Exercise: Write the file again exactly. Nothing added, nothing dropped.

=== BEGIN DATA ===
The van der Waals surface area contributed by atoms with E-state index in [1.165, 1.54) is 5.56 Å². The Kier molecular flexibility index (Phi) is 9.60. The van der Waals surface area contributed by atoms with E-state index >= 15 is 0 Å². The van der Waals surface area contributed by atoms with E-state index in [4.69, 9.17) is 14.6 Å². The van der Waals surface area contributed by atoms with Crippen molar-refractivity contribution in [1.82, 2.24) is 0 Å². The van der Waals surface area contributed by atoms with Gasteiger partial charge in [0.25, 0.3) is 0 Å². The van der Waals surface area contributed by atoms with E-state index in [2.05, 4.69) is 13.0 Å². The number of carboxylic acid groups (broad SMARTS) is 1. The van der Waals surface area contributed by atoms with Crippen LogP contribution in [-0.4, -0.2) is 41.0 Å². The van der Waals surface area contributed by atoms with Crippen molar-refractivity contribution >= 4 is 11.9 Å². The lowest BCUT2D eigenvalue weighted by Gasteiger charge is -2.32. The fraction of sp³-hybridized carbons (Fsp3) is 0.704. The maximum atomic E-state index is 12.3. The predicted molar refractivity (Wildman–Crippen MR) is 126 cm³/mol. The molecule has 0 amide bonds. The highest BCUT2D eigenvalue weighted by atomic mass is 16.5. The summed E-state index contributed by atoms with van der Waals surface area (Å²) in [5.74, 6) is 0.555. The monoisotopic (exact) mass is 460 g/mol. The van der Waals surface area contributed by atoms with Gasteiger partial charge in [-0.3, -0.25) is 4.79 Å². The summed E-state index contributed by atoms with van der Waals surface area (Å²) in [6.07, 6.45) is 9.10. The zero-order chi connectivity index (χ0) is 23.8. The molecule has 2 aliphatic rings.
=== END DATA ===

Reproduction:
The van der Waals surface area contributed by atoms with E-state index in [1.165, 1.54) is 5.56 Å². The Kier molecular flexibility index (Phi) is 9.60. The van der Waals surface area contributed by atoms with E-state index >= 15 is 0 Å². The van der Waals surface area contributed by atoms with E-state index in [4.69, 9.17) is 14.6 Å². The van der Waals surface area contributed by atoms with Crippen molar-refractivity contribution in [1.82, 2.24) is 0 Å². The van der Waals surface area contributed by atoms with Gasteiger partial charge in [0.25, 0.3) is 0 Å². The van der Waals surface area contributed by atoms with E-state index in [2.05, 4.69) is 13.0 Å². The number of carboxylic acid groups (broad SMARTS) is 1. The van der Waals surface area contributed by atoms with Crippen LogP contribution in [-0.4, -0.2) is 41.0 Å². The van der Waals surface area contributed by atoms with Crippen molar-refractivity contribution >= 4 is 11.9 Å². The lowest BCUT2D eigenvalue weighted by Gasteiger charge is -2.32. The fraction of sp³-hybridized carbons (Fsp3) is 0.704. The maximum atomic E-state index is 12.3. The predicted molar refractivity (Wildman–Crippen MR) is 126 cm³/mol. The molecule has 0 amide bonds. The highest BCUT2D eigenvalue weighted by atomic mass is 16.5. The summed E-state index contributed by atoms with van der Waals surface area (Å²) in [5.74, 6) is 0.555. The monoisotopic (exact) mass is 460 g/mol. The van der Waals surface area contributed by atoms with Gasteiger partial charge in [-0.3, -0.25) is 4.79 Å². The summed E-state index contributed by atoms with van der Waals surface area (Å²) in [6.07, 6.45) is 9.10. The zero-order chi connectivity index (χ0) is 23.8. The molecule has 2 aliphatic rings.